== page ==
Reserves

Dromana 2.0, 5.3, 8.3, 11.5 (71) Sorrento 3.0, 5.0, 7.3, 10.5 (65) Goals, Dromana: N. Wearne 2, J. DeSouza 2, T. Sheean 1, D. Day 1, D. Maestrale 1, G. Vella 1, A. Burns 1, S. Banks 1, T. Hofert 1. Sorrento: M. Senior 3, H. Connolly 1, J. Morgan 1, J. Wells 1, J. Peart 1, L. Davidson 1, J. Falck 1, J. Caspar 1. Best, Dromana: B. Allen, W. Peagram, B. Hyde, J. Terry, T. Hofert, T. Sheean. Sorrento: M. Littlejohn, M. Kennedy, F. O’Connor, J. Wells, P. Hall, J. Morgan Frankston Bombers 4.1, 9.5, 11.7, 14.13 (97) Hastings 0.2, 0.3, 3.5, 5.6 (36) Goals, Bombers: D. Bence 6, J. Kiss 3, M. Wells 3, M. Offer 1, H. McLenaghan 1. Hastings: J. Ward 2, A. Booth 1, M. Sawosz 1, N. Guest 1. Best, Bombers: S. Campbell, M. Harris, D. Bence, D. Myers, M. Webber, H. McLenaghan. Hastings: T. Glass, A. Booth, M. Cave, C. Lehmann, D. Lehmann, L. Brouwer. Somerville 1.5, 4.7, 5.7, 6.9 (45) Red Hill 1.0, 2.1, 4.1, 6.5 (41) Goals, Somerville: B. Crowe 2, B. McDonald 1, J. Nicolson 1, D. Droscher 1, L. Forsyth 1. Red Hill: T. Grostate 3, N. Toey 2, G. Ryan 1. Best, Somerville: J. Wilson, B. Page, B. Griffiths, P. Satur, R. Palmer, L. Koerner. Red Hill: T. Grostate, B. Thomson, N. Shaw, A. Embling, J. Mitchell, A. Morrison. Pearcedale 2.1, 5.4, 6.9, 7.11 (53) Tyabb 2.2, 3.2, 4.2, 6.2 (38) Goals, Pearcedale: M. Shaw 2, J. Smale 1, J. Davis 1, B. Hill 1, C. Herbert 1, M. Kennedy 1. Tyabb: W. Grant 2, C. Morris 1, B. McLean 1, J. Pretty 1, J. Wall 1. Best, Pearcedale: M. Kennedy, B. Hill, J. Garrett, C. Herbert, B. Hemburrow, J. Smith. Tyabb: W. Grant, B. Anderson, C. Morris, C. Watson, T. Booth, S. Hemley.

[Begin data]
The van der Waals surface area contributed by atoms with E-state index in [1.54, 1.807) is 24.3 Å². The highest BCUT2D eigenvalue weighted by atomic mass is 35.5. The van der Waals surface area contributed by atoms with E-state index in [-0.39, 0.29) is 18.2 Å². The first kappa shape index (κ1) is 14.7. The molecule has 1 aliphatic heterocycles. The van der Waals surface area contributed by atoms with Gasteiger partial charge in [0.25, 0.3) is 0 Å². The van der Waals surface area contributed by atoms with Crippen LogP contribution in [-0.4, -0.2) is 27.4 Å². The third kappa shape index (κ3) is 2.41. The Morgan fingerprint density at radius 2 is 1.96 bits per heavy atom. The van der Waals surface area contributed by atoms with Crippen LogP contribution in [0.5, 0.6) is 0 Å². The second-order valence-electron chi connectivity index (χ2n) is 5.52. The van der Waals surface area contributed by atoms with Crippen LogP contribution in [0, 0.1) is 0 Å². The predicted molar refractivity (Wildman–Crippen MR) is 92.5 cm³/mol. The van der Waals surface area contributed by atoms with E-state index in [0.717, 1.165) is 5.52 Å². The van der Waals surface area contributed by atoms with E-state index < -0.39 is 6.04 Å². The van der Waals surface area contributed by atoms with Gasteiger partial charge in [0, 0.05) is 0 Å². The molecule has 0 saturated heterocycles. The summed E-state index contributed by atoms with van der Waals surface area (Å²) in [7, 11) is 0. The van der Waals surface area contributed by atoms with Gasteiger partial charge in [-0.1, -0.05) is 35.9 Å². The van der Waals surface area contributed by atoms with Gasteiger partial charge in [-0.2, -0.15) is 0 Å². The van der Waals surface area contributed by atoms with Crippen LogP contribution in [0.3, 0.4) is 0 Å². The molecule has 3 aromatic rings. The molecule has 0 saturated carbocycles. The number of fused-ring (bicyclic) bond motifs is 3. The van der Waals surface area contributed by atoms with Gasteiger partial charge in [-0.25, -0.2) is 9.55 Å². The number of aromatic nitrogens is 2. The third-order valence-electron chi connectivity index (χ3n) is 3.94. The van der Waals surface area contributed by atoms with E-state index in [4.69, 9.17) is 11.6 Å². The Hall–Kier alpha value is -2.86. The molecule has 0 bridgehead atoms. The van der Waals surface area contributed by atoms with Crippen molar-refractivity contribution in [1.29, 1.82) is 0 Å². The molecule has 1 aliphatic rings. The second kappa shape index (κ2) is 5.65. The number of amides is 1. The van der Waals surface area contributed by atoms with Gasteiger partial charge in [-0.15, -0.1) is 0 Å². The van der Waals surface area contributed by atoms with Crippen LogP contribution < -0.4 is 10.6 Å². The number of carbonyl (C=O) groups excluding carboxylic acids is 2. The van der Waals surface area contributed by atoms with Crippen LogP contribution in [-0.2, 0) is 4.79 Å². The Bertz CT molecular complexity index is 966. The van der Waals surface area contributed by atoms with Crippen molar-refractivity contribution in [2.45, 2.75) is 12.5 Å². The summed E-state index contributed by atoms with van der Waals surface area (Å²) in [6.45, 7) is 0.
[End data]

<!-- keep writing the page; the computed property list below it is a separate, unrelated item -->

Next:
Devon Meadows 2.3, 7.3, 14.5, 17.6 (108) Crib Point 0.2, 1.5, 2.5, 5.5 (35) Goals, Devon Meadows: J. Castello 4, S. Kirkwood 3, J. Glover 3, T. Saunders 2, D. Collins 1, C. Biviano 1, D. Jarman 1, D. Marascia 1, P. Lynch 1. Crib Point: M. Blake 2, G. Morsman 1, J. Forecast 1, M. Wilson 1. Best, Devon Meadows: J. Castello, N. Dumergue, D. Kirkwood, J. Lewis, T. Saunders, C. Biviano. Crib Point: J. Baker, T. Cook, G. Morsman, J. Wisken, M. Wilson, L. Conway.